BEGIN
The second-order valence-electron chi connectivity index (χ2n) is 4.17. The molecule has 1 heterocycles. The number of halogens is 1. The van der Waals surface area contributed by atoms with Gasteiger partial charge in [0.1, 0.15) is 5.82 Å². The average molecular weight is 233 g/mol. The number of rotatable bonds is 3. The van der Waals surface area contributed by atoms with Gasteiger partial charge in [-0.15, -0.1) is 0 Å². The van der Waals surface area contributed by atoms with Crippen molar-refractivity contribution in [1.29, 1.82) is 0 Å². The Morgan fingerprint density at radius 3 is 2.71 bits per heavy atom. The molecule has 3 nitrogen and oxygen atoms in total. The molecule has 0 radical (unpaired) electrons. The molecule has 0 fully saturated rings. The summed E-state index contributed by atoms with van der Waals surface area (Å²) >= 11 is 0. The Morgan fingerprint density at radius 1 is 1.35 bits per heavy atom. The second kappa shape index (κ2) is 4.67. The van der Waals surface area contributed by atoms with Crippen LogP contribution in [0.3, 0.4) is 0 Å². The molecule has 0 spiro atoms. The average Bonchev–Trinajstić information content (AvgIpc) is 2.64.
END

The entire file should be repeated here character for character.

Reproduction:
The second-order valence-electron chi connectivity index (χ2n) is 4.17. The molecule has 1 heterocycles. The number of halogens is 1. The van der Waals surface area contributed by atoms with Gasteiger partial charge in [0.1, 0.15) is 5.82 Å². The average molecular weight is 233 g/mol. The number of rotatable bonds is 3. The van der Waals surface area contributed by atoms with Gasteiger partial charge in [-0.15, -0.1) is 0 Å². The van der Waals surface area contributed by atoms with Crippen molar-refractivity contribution in [1.29, 1.82) is 0 Å². The Morgan fingerprint density at radius 3 is 2.71 bits per heavy atom. The molecule has 3 nitrogen and oxygen atoms in total. The molecule has 0 radical (unpaired) electrons. The molecule has 0 fully saturated rings. The summed E-state index contributed by atoms with van der Waals surface area (Å²) >= 11 is 0. The Morgan fingerprint density at radius 1 is 1.35 bits per heavy atom. The second kappa shape index (κ2) is 4.67. The van der Waals surface area contributed by atoms with Crippen LogP contribution in [0.3, 0.4) is 0 Å². The molecule has 0 spiro atoms. The average Bonchev–Trinajstić information content (AvgIpc) is 2.64.